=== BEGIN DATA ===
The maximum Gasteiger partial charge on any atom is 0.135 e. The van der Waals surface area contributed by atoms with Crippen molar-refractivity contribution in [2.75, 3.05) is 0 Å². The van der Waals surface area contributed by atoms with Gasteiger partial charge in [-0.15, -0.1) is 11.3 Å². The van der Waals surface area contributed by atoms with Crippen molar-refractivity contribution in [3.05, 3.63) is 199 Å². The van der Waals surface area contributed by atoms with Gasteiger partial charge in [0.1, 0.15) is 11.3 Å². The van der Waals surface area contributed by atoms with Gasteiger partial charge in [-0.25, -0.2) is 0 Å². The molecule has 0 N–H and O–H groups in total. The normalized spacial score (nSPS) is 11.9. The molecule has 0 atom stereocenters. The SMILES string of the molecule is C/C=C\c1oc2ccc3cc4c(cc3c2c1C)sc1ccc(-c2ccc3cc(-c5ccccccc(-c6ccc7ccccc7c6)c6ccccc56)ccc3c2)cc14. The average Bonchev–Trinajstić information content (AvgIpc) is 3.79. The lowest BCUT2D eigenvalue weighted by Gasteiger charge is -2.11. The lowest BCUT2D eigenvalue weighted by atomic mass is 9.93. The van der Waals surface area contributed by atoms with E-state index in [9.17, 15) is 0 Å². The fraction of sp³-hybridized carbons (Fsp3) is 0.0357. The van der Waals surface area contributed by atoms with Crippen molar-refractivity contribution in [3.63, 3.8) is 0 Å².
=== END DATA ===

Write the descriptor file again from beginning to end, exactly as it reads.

The maximum Gasteiger partial charge on any atom is 0.135 e. The van der Waals surface area contributed by atoms with Crippen molar-refractivity contribution in [2.75, 3.05) is 0 Å². The van der Waals surface area contributed by atoms with Gasteiger partial charge in [-0.15, -0.1) is 11.3 Å². The van der Waals surface area contributed by atoms with Crippen molar-refractivity contribution in [3.05, 3.63) is 199 Å². The van der Waals surface area contributed by atoms with Gasteiger partial charge in [0.1, 0.15) is 11.3 Å². The van der Waals surface area contributed by atoms with Gasteiger partial charge in [-0.25, -0.2) is 0 Å². The molecule has 0 N–H and O–H groups in total. The normalized spacial score (nSPS) is 11.9. The molecule has 0 atom stereocenters. The SMILES string of the molecule is C/C=C\c1oc2ccc3cc4c(cc3c2c1C)sc1ccc(-c2ccc3cc(-c5ccccccc(-c6ccc7ccccc7c6)c6ccccc56)ccc3c2)cc14. The average Bonchev–Trinajstić information content (AvgIpc) is 3.79. The lowest BCUT2D eigenvalue weighted by Gasteiger charge is -2.11. The lowest BCUT2D eigenvalue weighted by atomic mass is 9.93. The van der Waals surface area contributed by atoms with E-state index in [9.17, 15) is 0 Å². The fraction of sp³-hybridized carbons (Fsp3) is 0.0357. The van der Waals surface area contributed by atoms with Crippen molar-refractivity contribution in [3.63, 3.8) is 0 Å².